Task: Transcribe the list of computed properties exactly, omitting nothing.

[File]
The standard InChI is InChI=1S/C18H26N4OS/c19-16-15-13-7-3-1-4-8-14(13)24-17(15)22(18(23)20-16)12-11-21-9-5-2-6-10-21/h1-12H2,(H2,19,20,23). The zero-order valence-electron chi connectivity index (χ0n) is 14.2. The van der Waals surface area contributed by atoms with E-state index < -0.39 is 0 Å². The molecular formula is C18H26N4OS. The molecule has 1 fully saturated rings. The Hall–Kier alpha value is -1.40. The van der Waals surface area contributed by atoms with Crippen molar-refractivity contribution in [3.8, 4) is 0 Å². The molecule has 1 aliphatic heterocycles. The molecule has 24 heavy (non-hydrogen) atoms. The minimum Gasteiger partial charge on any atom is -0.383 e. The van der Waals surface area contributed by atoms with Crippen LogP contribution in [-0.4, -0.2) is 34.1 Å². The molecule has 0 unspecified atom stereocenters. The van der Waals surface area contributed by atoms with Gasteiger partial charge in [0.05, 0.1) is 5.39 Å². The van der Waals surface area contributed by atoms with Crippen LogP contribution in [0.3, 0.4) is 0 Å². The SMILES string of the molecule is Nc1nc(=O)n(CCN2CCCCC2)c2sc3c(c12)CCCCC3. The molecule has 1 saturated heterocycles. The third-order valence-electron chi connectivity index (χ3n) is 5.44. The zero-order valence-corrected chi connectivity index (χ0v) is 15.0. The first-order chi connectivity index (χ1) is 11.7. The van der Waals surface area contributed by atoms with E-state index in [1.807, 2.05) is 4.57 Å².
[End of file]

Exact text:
The standard InChI is InChI=1S/C18H26N4OS/c19-16-15-13-7-3-1-4-8-14(13)24-17(15)22(18(23)20-16)12-11-21-9-5-2-6-10-21/h1-12H2,(H2,19,20,23). The zero-order valence-electron chi connectivity index (χ0n) is 14.2. The van der Waals surface area contributed by atoms with E-state index < -0.39 is 0 Å². The molecular formula is C18H26N4OS. The molecule has 1 fully saturated rings. The Hall–Kier alpha value is -1.40. The van der Waals surface area contributed by atoms with Crippen molar-refractivity contribution in [3.8, 4) is 0 Å². The molecule has 1 aliphatic heterocycles. The molecule has 24 heavy (non-hydrogen) atoms. The minimum Gasteiger partial charge on any atom is -0.383 e. The van der Waals surface area contributed by atoms with Crippen LogP contribution in [-0.4, -0.2) is 34.1 Å². The molecule has 0 unspecified atom stereocenters. The van der Waals surface area contributed by atoms with Gasteiger partial charge in [0.05, 0.1) is 5.39 Å². The van der Waals surface area contributed by atoms with Crippen LogP contribution in [0.3, 0.4) is 0 Å². The SMILES string of the molecule is Nc1nc(=O)n(CCN2CCCCC2)c2sc3c(c12)CCCCC3. The molecule has 1 saturated heterocycles. The third-order valence-electron chi connectivity index (χ3n) is 5.44. The zero-order valence-corrected chi connectivity index (χ0v) is 15.0. The first-order chi connectivity index (χ1) is 11.7. The van der Waals surface area contributed by atoms with E-state index in [1.807, 2.05) is 4.57 Å².